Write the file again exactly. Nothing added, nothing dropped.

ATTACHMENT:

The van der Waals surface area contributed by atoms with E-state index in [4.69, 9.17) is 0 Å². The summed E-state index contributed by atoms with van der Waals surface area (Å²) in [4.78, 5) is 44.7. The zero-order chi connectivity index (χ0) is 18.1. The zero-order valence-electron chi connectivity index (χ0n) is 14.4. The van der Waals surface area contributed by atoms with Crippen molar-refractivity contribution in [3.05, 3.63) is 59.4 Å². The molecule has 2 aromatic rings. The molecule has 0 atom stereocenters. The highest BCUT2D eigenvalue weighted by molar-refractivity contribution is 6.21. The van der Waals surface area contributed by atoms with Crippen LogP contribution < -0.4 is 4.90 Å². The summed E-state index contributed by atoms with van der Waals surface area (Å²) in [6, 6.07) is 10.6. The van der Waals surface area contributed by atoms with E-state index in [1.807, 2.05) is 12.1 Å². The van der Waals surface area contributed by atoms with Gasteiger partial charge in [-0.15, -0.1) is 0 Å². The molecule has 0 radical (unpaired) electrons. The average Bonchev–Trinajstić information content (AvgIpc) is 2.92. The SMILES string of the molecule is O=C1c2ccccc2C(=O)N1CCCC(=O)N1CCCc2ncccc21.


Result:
The van der Waals surface area contributed by atoms with E-state index in [4.69, 9.17) is 0 Å². The summed E-state index contributed by atoms with van der Waals surface area (Å²) in [4.78, 5) is 44.7. The zero-order chi connectivity index (χ0) is 18.1. The zero-order valence-electron chi connectivity index (χ0n) is 14.4. The van der Waals surface area contributed by atoms with Crippen molar-refractivity contribution in [3.05, 3.63) is 59.4 Å². The molecule has 2 aromatic rings. The molecule has 0 atom stereocenters. The highest BCUT2D eigenvalue weighted by molar-refractivity contribution is 6.21. The van der Waals surface area contributed by atoms with Crippen LogP contribution < -0.4 is 4.90 Å². The summed E-state index contributed by atoms with van der Waals surface area (Å²) in [6, 6.07) is 10.6. The van der Waals surface area contributed by atoms with E-state index in [1.807, 2.05) is 12.1 Å². The van der Waals surface area contributed by atoms with Gasteiger partial charge in [-0.15, -0.1) is 0 Å². The molecule has 0 radical (unpaired) electrons. The average Bonchev–Trinajstić information content (AvgIpc) is 2.92. The SMILES string of the molecule is O=C1c2ccccc2C(=O)N1CCCC(=O)N1CCCc2ncccc21.